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By Emmeline Burdett Disability and the Brexit Debate One of the features of the debate about Brexit (Britain’s departure from the European Union) has been that Remainers (who should probably now be called Rejoiners) portray people who voted in favour of Brexit as being complicit in the resurgence of aggressive nationalism of which Brexit, along with such things as the presidencies of Viktor Orbán in Hungary and Donald Trump in the United States, is widely seen as forming a part. Rejoiners rightly show this resurgent nationalism as being dangerous not only in itself, but also because it represents an alarming return to the attitudes which facilitated the rise of fascism in the early twentieth century.  The subject of this blog post will be the way in which many Rejoiners assume that being historically-aware requires one to be extremely sensitive to issues of race, but very little else. One of the results of this is that disablist insults (insults which either imply that one’s opponent’s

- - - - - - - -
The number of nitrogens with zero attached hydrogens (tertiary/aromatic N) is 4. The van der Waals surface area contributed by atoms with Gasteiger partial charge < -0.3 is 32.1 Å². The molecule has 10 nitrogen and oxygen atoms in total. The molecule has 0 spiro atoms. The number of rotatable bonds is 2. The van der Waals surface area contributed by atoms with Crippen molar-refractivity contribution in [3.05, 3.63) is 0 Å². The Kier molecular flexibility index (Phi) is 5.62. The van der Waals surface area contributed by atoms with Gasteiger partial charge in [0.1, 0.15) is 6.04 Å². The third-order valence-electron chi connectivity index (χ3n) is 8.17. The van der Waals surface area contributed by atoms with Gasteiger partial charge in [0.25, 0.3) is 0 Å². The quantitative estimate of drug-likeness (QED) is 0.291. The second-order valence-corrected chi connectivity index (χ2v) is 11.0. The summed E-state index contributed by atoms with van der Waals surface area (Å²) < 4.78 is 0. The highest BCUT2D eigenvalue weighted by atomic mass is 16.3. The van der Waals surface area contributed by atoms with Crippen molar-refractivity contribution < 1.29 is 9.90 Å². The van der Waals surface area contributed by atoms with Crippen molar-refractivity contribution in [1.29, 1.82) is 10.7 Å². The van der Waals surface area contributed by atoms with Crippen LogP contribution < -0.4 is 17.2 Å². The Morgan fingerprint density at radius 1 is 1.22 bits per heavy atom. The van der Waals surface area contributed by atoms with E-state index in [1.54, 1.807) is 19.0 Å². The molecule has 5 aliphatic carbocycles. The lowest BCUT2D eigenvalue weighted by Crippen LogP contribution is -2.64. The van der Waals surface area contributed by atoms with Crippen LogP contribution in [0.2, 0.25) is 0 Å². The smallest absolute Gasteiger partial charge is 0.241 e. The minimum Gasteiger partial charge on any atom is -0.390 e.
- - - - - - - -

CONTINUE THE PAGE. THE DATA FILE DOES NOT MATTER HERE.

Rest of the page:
Parental Advocacy and the Changing Attitudes Towards Down syndrome in Post-war Britain